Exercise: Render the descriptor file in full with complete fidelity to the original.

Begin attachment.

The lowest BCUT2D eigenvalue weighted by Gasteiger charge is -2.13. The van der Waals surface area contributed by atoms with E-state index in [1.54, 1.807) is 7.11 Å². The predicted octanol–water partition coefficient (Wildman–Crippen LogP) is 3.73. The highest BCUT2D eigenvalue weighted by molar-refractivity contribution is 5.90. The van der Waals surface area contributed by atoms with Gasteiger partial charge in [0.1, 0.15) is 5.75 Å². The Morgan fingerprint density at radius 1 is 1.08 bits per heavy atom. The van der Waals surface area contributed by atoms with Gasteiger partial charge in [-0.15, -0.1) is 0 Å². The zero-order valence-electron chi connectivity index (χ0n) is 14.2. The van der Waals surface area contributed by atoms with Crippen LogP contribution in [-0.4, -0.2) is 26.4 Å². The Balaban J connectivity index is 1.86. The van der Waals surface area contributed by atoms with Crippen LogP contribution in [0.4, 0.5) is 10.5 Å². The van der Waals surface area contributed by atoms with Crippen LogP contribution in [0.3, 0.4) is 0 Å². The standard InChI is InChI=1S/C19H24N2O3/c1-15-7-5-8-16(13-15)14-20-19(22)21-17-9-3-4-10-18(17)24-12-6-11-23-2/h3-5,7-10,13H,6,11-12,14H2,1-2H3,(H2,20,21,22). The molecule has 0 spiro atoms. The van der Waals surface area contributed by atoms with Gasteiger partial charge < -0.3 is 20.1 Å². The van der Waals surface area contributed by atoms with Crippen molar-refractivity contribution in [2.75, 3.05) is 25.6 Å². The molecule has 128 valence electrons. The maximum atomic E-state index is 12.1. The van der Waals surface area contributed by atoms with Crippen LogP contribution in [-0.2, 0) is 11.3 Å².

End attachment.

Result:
The lowest BCUT2D eigenvalue weighted by Gasteiger charge is -2.13. The van der Waals surface area contributed by atoms with E-state index in [1.54, 1.807) is 7.11 Å². The predicted octanol–water partition coefficient (Wildman–Crippen LogP) is 3.73. The highest BCUT2D eigenvalue weighted by molar-refractivity contribution is 5.90. The van der Waals surface area contributed by atoms with Gasteiger partial charge in [0.1, 0.15) is 5.75 Å². The Morgan fingerprint density at radius 1 is 1.08 bits per heavy atom. The van der Waals surface area contributed by atoms with Gasteiger partial charge in [-0.15, -0.1) is 0 Å². The zero-order valence-electron chi connectivity index (χ0n) is 14.2. The van der Waals surface area contributed by atoms with Crippen LogP contribution in [-0.4, -0.2) is 26.4 Å². The Balaban J connectivity index is 1.86. The van der Waals surface area contributed by atoms with Crippen LogP contribution in [0.4, 0.5) is 10.5 Å². The van der Waals surface area contributed by atoms with Crippen LogP contribution in [0.3, 0.4) is 0 Å². The standard InChI is InChI=1S/C19H24N2O3/c1-15-7-5-8-16(13-15)14-20-19(22)21-17-9-3-4-10-18(17)24-12-6-11-23-2/h3-5,7-10,13H,6,11-12,14H2,1-2H3,(H2,20,21,22). The molecule has 0 spiro atoms. The van der Waals surface area contributed by atoms with Gasteiger partial charge < -0.3 is 20.1 Å². The van der Waals surface area contributed by atoms with Crippen molar-refractivity contribution in [2.75, 3.05) is 25.6 Å². The molecule has 128 valence electrons. The maximum atomic E-state index is 12.1. The van der Waals surface area contributed by atoms with Crippen LogP contribution in [-0.2, 0) is 11.3 Å².